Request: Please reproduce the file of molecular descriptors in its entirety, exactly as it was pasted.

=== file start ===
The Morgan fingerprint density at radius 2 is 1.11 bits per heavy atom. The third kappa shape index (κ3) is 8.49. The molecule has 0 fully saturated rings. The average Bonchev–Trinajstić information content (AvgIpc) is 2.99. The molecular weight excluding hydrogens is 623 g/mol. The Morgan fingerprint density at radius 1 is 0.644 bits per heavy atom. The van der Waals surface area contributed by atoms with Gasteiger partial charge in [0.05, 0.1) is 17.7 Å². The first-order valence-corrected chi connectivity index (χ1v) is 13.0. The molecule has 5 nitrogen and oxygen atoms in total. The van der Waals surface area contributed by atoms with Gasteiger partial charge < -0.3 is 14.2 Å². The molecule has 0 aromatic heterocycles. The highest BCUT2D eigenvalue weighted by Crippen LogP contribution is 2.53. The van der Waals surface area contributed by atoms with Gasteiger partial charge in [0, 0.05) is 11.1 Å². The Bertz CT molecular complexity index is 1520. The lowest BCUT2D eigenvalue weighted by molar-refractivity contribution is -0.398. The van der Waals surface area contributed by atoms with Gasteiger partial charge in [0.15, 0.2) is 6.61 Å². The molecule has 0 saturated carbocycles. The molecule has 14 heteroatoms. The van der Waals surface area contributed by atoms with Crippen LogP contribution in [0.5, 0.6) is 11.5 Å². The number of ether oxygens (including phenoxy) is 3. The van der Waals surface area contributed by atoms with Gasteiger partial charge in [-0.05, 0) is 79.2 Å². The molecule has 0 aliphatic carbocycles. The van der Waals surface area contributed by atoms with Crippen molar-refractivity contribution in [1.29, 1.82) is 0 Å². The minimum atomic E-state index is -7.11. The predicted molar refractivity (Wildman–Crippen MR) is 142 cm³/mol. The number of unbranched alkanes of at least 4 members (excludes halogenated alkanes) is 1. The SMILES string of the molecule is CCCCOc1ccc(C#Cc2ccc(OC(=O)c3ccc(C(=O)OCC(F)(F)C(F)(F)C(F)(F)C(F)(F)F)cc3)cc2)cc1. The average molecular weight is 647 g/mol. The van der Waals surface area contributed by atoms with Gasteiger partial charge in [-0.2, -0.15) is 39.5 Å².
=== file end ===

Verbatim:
The Morgan fingerprint density at radius 2 is 1.11 bits per heavy atom. The third kappa shape index (κ3) is 8.49. The molecule has 0 fully saturated rings. The average Bonchev–Trinajstić information content (AvgIpc) is 2.99. The molecular weight excluding hydrogens is 623 g/mol. The Morgan fingerprint density at radius 1 is 0.644 bits per heavy atom. The van der Waals surface area contributed by atoms with Gasteiger partial charge in [0.05, 0.1) is 17.7 Å². The first-order valence-corrected chi connectivity index (χ1v) is 13.0. The molecule has 5 nitrogen and oxygen atoms in total. The van der Waals surface area contributed by atoms with Gasteiger partial charge < -0.3 is 14.2 Å². The molecule has 0 aromatic heterocycles. The highest BCUT2D eigenvalue weighted by Crippen LogP contribution is 2.53. The van der Waals surface area contributed by atoms with Gasteiger partial charge in [0, 0.05) is 11.1 Å². The Bertz CT molecular complexity index is 1520. The lowest BCUT2D eigenvalue weighted by molar-refractivity contribution is -0.398. The van der Waals surface area contributed by atoms with Gasteiger partial charge in [0.15, 0.2) is 6.61 Å². The molecule has 0 saturated carbocycles. The molecule has 14 heteroatoms. The van der Waals surface area contributed by atoms with Crippen LogP contribution in [0.5, 0.6) is 11.5 Å². The number of ether oxygens (including phenoxy) is 3. The van der Waals surface area contributed by atoms with Gasteiger partial charge in [-0.05, 0) is 79.2 Å². The molecule has 0 aliphatic carbocycles. The van der Waals surface area contributed by atoms with Crippen molar-refractivity contribution in [1.29, 1.82) is 0 Å². The minimum atomic E-state index is -7.11. The predicted molar refractivity (Wildman–Crippen MR) is 142 cm³/mol. The number of unbranched alkanes of at least 4 members (excludes halogenated alkanes) is 1. The SMILES string of the molecule is CCCCOc1ccc(C#Cc2ccc(OC(=O)c3ccc(C(=O)OCC(F)(F)C(F)(F)C(F)(F)C(F)(F)F)cc3)cc2)cc1. The average molecular weight is 647 g/mol. The van der Waals surface area contributed by atoms with Gasteiger partial charge in [-0.2, -0.15) is 39.5 Å².